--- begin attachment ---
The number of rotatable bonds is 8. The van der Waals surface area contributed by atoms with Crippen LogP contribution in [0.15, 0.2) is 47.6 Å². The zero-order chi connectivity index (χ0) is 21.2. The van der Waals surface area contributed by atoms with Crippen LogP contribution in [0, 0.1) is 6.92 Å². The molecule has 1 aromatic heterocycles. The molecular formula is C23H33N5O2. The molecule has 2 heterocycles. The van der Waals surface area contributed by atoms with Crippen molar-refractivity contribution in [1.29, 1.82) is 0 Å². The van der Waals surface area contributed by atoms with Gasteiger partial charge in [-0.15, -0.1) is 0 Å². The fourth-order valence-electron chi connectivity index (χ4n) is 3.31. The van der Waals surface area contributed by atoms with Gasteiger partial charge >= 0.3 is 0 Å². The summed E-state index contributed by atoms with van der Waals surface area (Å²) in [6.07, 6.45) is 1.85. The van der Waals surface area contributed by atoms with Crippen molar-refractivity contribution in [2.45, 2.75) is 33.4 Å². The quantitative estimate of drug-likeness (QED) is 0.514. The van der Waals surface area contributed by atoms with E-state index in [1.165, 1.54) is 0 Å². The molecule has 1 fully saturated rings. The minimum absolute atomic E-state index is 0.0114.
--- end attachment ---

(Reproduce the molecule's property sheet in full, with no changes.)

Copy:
The number of rotatable bonds is 8. The van der Waals surface area contributed by atoms with Crippen LogP contribution in [0.15, 0.2) is 47.6 Å². The zero-order chi connectivity index (χ0) is 21.2. The van der Waals surface area contributed by atoms with Crippen LogP contribution in [0, 0.1) is 6.92 Å². The molecule has 1 aromatic heterocycles. The molecular formula is C23H33N5O2. The molecule has 2 heterocycles. The van der Waals surface area contributed by atoms with Crippen molar-refractivity contribution in [1.29, 1.82) is 0 Å². The van der Waals surface area contributed by atoms with Gasteiger partial charge in [-0.15, -0.1) is 0 Å². The fourth-order valence-electron chi connectivity index (χ4n) is 3.31. The van der Waals surface area contributed by atoms with Gasteiger partial charge >= 0.3 is 0 Å². The summed E-state index contributed by atoms with van der Waals surface area (Å²) in [6.07, 6.45) is 1.85. The van der Waals surface area contributed by atoms with Crippen molar-refractivity contribution in [2.45, 2.75) is 33.4 Å². The quantitative estimate of drug-likeness (QED) is 0.514. The van der Waals surface area contributed by atoms with E-state index in [1.165, 1.54) is 0 Å². The molecule has 1 fully saturated rings. The minimum absolute atomic E-state index is 0.0114.